How Do I Substitute Butter For Oil?

Baking By -Tubbs Updated 9 Oct 2009 , 4:08am by -Tubbs

-Tubbs Posted 8 Oct 2009 , 3:45pm
post #1 of 9

I have a request for chocolate cake, from a customer who specifically requested butter as an ingredient. I usually use the Dark Chocolate cake recipe from this site, which uses half a cup of oil and no butter. If I wanted to make the same cake, would I just use half a cup of melted butter instead?

And vice versa, most of my other recipes are butter-based. Could I sub oil for some of the butter?

Thanks for any help!

8 replies
-K8memphis Posted 8 Oct 2009 , 3:53pm
post #2 of 9

Sometimes that works out for other people--it doesn't usually work out for me.

But butter has water in it--kind of a lot nowadays too so if It was me, I'd hold back on some of the liqiud in the recipe and up the butter itself a few tablespoons-ish.

Someone smart will chime in who does it--

Me? I would find a specific recipe that already has butter but...

ebredhawk Posted 8 Oct 2009 , 6:05pm
post #3 of 9

DH makes a chocolate butter cake mix that you could doctor up to your liking. just a recommendation though.. those cakes are VERY moist so if you're doing any kind of stacking with them, make sure you have lots of support in place.

-K8memphis Posted 8 Oct 2009 , 6:54pm
post #4 of 9

Toba's got a chocolate cake with butter~~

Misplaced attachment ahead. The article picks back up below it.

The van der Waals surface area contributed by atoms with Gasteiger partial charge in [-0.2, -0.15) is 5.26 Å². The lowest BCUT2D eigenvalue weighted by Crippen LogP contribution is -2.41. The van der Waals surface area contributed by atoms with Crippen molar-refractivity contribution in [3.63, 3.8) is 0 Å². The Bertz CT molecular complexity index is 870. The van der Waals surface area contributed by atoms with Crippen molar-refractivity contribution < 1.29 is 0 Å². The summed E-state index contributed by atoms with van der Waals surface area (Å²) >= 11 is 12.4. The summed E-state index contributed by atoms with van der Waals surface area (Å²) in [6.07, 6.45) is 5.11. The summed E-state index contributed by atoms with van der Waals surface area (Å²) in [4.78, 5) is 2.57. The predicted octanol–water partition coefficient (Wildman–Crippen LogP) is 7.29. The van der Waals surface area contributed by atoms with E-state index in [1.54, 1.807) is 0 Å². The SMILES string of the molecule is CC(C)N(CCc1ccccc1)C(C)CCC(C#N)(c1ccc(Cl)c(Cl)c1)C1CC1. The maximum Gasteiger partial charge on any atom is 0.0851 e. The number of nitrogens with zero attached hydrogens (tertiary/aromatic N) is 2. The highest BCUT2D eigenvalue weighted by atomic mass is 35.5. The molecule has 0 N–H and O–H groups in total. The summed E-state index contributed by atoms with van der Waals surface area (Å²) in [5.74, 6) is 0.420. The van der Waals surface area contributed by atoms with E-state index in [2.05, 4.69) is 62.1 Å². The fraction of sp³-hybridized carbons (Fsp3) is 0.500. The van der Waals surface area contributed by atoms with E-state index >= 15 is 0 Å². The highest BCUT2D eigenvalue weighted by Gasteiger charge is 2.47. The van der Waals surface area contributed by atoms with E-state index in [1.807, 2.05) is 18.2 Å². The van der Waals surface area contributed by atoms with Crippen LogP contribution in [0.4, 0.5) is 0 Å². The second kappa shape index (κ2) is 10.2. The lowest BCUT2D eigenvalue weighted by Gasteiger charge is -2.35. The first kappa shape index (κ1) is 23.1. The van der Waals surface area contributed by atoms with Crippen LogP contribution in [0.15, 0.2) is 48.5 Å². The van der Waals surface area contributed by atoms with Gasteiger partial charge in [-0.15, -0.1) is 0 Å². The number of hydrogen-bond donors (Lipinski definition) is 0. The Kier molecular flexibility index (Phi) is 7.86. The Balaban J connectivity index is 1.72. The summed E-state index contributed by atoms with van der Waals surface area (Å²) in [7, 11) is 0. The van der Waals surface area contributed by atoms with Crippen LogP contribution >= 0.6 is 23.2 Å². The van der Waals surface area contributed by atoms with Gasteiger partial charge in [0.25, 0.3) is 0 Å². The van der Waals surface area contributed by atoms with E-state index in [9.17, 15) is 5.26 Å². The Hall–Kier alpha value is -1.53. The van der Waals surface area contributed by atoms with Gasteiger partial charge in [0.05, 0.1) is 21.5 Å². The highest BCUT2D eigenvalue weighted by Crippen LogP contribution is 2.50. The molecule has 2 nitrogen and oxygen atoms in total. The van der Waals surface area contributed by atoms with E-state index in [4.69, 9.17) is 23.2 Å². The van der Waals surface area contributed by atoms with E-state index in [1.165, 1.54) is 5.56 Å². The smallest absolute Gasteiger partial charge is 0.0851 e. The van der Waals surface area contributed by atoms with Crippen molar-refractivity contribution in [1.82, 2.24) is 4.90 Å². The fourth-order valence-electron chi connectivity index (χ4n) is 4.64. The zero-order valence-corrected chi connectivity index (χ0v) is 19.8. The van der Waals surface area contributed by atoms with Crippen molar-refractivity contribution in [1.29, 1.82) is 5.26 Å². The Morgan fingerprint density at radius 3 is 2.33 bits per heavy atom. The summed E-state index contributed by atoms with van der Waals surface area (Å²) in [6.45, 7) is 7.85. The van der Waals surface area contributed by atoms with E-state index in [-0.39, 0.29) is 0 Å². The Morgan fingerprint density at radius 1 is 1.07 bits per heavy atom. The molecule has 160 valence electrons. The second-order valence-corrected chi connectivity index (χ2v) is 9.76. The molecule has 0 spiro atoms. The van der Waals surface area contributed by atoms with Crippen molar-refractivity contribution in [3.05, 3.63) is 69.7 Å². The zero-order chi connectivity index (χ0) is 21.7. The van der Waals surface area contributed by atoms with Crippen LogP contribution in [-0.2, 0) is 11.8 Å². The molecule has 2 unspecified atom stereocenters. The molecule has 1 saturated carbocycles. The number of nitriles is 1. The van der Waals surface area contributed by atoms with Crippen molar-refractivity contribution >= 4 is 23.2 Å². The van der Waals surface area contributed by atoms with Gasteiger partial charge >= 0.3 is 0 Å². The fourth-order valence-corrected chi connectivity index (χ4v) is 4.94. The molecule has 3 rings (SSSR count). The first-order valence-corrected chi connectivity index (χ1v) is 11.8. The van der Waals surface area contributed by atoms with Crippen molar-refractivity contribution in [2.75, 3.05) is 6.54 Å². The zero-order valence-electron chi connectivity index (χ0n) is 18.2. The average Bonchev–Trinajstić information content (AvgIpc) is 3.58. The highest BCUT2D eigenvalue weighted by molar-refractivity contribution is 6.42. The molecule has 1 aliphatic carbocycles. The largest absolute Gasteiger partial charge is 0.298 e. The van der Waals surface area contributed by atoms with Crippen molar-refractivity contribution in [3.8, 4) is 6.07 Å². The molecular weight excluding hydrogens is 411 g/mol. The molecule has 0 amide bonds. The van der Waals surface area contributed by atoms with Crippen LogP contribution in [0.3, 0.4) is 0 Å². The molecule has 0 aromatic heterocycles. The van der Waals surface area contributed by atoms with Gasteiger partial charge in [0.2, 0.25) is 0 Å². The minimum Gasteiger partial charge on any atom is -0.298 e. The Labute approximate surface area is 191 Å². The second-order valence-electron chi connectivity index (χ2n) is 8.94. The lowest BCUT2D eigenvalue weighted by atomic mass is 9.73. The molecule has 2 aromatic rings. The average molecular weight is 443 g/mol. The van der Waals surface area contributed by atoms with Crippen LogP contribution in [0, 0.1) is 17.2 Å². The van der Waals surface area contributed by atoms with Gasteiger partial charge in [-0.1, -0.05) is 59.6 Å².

Have I b*tched lately about how my husband moved my cake books and I can't find anything anymore? grr

But I imagine all the biggies have butter based choco cakes--Scott Clark Woolley's choco cake is pretty famous--not sure about the butter factor.

Colette's chocolate cake in the Christmas book is made with shortening.

Y'know what though--I'd a never taken the order.

-K8memphis Posted 8 Oct 2009 , 6:57pm
post #5 of 9

Yes Scott's uses butter

Baking 9-1-1 has a chocolate cake using butter.

-Tubbs Posted 8 Oct 2009 , 10:47pm
post #6 of 9

Thanks! I'll think I'll just experiment with subbing half of the oil with butter and maybe reducing the liquids just a bit. It's only an 8" round, so it's not 'specially high risk. I'm sure it will be fine - I just need to be able to look the customer in the eye and tell her there's butter in it!!

Jayde Posted 8 Oct 2009 , 10:50pm
post #7 of 9

You know what I do? If a customer asks for a 'butter' cake, I add in a tbsp of butter flavor and possibly sub some of the water for melted butter. I dont omit the oil though. The oil is what makes it moist, if you sub with butter most of the water evaporates and your cake ends up dry.

indydebi Posted 8 Oct 2009 , 10:57pm
post #8 of 9
Quote:
Originally Posted by Jayde

You know what I do? If a customer asks for a 'butter' cake, I add in a tbsp of butter flavor and possibly sub some of the water for melted butter. I dont omit the oil though. The oil is what makes it moist, if you sub with butter most of the water evaporates and your cake ends up dry.



I was reading this thread hoping someone more knowledgeable than me would address this. Anytime I've used butter in a cake, it's been brittle and dry. I read on another thread that oil is 'fat" but butter is "milk and water" (simplistically speaking). Jayde, your explanation helps me understand the "why" of my failed cakes!

-Tubbs Posted 9 Oct 2009 , 4:08am
post #9 of 9

Thanks for the extra info. I'll leave all the oil in and trade some of the milk for melted butter. I'll let you know how it turns out - this cake is super-moist, so it wouldn't hurt if it goes a little less so.

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